Wear the little critter down with a game before bed; they’ll get out that excess energy and stress and leave you with more time to snooze.
The Two Things Cats Never Want Together
Putting your cat’s water next to its food seems like an obvious choice—people like their drink next to their food. But for a cat, unlike dogs, who don’t mind, there’s nothing worse. The scent of the water puts them off their food and vice versa.
It’s much better to keep them in a different place, no matter how inconvenient. One thing that will drive a cat crazy is seeing some food in its water—which usually happens when the bowls are adjacent—it will be as if the liquid is contaminated.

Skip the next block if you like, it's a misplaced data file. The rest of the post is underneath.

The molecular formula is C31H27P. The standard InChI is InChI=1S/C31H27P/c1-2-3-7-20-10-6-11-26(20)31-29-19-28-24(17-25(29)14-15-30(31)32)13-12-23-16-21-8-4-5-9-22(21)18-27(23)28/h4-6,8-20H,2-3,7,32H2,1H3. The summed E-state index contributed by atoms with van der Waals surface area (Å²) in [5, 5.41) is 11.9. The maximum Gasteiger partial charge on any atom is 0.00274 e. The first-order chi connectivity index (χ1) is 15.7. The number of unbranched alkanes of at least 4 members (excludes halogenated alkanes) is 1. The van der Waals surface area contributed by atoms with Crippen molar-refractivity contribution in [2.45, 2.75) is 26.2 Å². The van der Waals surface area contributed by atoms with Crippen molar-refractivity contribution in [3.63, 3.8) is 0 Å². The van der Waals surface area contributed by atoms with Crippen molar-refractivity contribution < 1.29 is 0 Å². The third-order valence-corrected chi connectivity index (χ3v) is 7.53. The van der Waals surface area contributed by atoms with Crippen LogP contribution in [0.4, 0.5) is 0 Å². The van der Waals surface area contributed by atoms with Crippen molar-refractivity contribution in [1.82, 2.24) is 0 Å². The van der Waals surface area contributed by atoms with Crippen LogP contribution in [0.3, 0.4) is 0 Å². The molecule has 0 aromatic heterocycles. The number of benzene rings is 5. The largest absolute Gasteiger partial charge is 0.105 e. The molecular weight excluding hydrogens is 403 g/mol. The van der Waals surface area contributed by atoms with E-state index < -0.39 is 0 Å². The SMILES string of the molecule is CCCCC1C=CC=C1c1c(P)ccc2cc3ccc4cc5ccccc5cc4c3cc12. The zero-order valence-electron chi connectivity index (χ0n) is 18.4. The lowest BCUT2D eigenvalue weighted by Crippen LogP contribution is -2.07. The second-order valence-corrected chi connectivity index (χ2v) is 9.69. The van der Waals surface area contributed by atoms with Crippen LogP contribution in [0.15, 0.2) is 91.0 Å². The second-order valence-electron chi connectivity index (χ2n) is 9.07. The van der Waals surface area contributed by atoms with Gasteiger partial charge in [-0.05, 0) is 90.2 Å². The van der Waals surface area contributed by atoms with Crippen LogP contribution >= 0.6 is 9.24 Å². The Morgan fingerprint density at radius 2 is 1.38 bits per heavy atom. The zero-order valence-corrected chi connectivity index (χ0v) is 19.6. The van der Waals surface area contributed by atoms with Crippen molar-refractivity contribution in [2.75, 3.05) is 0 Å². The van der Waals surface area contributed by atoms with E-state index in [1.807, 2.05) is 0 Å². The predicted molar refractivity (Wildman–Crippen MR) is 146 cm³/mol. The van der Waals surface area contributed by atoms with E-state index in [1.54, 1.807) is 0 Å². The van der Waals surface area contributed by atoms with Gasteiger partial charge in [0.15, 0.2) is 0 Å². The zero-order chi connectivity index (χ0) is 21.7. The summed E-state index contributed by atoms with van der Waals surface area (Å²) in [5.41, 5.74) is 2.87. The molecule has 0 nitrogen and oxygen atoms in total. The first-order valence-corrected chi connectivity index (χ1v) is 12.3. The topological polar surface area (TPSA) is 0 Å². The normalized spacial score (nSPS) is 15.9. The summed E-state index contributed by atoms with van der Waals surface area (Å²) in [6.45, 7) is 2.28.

Keeping Your Filters Fresh
Cats are wonderful to have around, but they do put a lot of allergens, hair, dust, and odor into the air. Remember to regularly change your air filters in your home to help deal with them, especially if you have allergies. Changing out the filter will also prevent your cat from getting allergies, too.
Home supply stores stock them. After figuring out how to change it the first time, the next few times will take you less than a minute to do. And you’ll have a healthier, nicer-smelling home.
Keeping A Nightlight For Your Kitty Cats
Contrary to popular belief, cats can’t actually see in total darkness. They can utilize 50% more than humans, making them better at dealing with the dark. But, seeing as cats are often nocturnal creatures and like to walk about at night, consider leaving a small light on for them to use.
You don’t need to keep all the lights on—just a small one in the rooms they prowl. Plus, with a small light on, you will no longer have to fear treading on them at night!